The E-Litigation Portal (the “Portal”) will be going live for The Territory of Montserrat for the mandatory electronic filing of all new matters filed in the Court of Appeal and the Civil Division of the High Court
The overall objective of the assignment is to provide legal advice to the leadership of the Ministry of Legal Affairs and other relevant policymakers and to render technical assistance with desk reviews of bills and processes, research and policy development on legislation, drafting and finalization of legislation and policy positions, and facilitation of stakeholder consultations.
The Eastern Caribbean Supreme Court (Electronic Litigation Filing and Service Procedure) Rules will apply to new proceedings filed in the Civil Division of the High Court and in the Court of Appeal in the Territory of Montserrat
In this corner we highlight the cases of interest for your reading pleasure
Court of Appeal rules that employers must act reasonably in dismissing employees for redundancy.
In Cable & Wireless (Antigua & Barbuda) Ltd v Antigua & Barbuda Workers’ Union, this Court considered whether an employer is required to prove that it acted reasonably within meaning of section C58(2) of the Labour Code of Antigua & Barbuda (“the Labour Code”) in dismissing an employee for redundancy.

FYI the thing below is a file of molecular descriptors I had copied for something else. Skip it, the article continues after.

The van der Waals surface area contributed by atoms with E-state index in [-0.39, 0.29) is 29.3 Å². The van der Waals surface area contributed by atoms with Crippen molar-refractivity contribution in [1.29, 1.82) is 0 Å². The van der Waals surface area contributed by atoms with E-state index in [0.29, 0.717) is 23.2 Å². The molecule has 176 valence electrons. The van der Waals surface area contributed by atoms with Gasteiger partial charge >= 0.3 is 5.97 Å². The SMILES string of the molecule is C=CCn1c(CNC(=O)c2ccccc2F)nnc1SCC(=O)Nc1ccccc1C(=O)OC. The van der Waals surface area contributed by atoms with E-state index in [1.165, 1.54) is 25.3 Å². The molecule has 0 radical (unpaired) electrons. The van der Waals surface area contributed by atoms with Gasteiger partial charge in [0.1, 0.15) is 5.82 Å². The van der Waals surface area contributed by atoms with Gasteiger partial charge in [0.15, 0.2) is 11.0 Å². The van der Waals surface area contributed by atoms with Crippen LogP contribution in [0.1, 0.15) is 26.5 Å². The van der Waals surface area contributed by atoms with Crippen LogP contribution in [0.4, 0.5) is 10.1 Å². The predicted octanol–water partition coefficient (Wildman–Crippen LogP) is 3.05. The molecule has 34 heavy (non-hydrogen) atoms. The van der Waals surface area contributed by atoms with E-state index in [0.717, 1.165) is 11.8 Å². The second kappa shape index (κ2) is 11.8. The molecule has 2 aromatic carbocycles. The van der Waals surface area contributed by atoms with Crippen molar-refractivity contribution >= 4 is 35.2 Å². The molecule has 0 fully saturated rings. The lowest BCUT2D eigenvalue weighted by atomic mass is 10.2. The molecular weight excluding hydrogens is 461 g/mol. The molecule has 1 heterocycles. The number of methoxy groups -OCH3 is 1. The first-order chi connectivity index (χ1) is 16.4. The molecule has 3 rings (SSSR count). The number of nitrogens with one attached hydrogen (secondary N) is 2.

The Court held that in determining this issue, it was pertinent to examine whether sections C58(1) and (2) should be read conjointly. Section C58(1) provides that a dismissal shall not be unfair if the reason assigned by the employer falls within subsection (1)(a) – (e) and there was a factual basis for the reason assigned; one such reason being dismissal for redundancy. Section C58(2) states that the test for determining the fairness of a dismissal is whether or not the employer acted reasonably in the circumstances. However, even if the employer did act reasonably but was mistaken as to the factual circumstances for dismissal, the test now becomes whether if the employer knew of the actual circumstances, it would have reasonably led to the employee’s dismissal.
The Court also examined section 57 of the UK Employment Protection (Consolidation) Act 1978 which expressly states in subsection (3) that in determining whether a dismissal was fair or not, the employer must fulfill the requirements of subsection (1). This suggests that the provisions must be read conjunctively.
In making its determination, the Court looked at other provisions in the Labour Code, particularly sections C56 and C57. Section C56 grants every employee who completed the probationary period the right not to be unfairly dismissed. Section C57 expressly states when the dismissal will be automatically unfair. The Court noted that if the legislature wanted to make dismissal for redundancy or any other reason listed in subsection (1)(a) – (e) automatically fair, then it would have included them in section C57. The Court held that this difference in treatment clearly showed that subsections C58(1) and (2) must be read together.
In concluding, the Court found that in considering whether an employee has been unfairly dismissed, the Industrial Court is required to address: (i) the reason assigned by the employer for the dismissal; (ii) whether the reason assigned by the employer falls within subsection (1) (a) – (e); (iii) whether there is a factual basis to substantiate the reason for dismissal; and (iv) whether the employer acted reasonably in dismissing the employee having regard to the actual circumstances.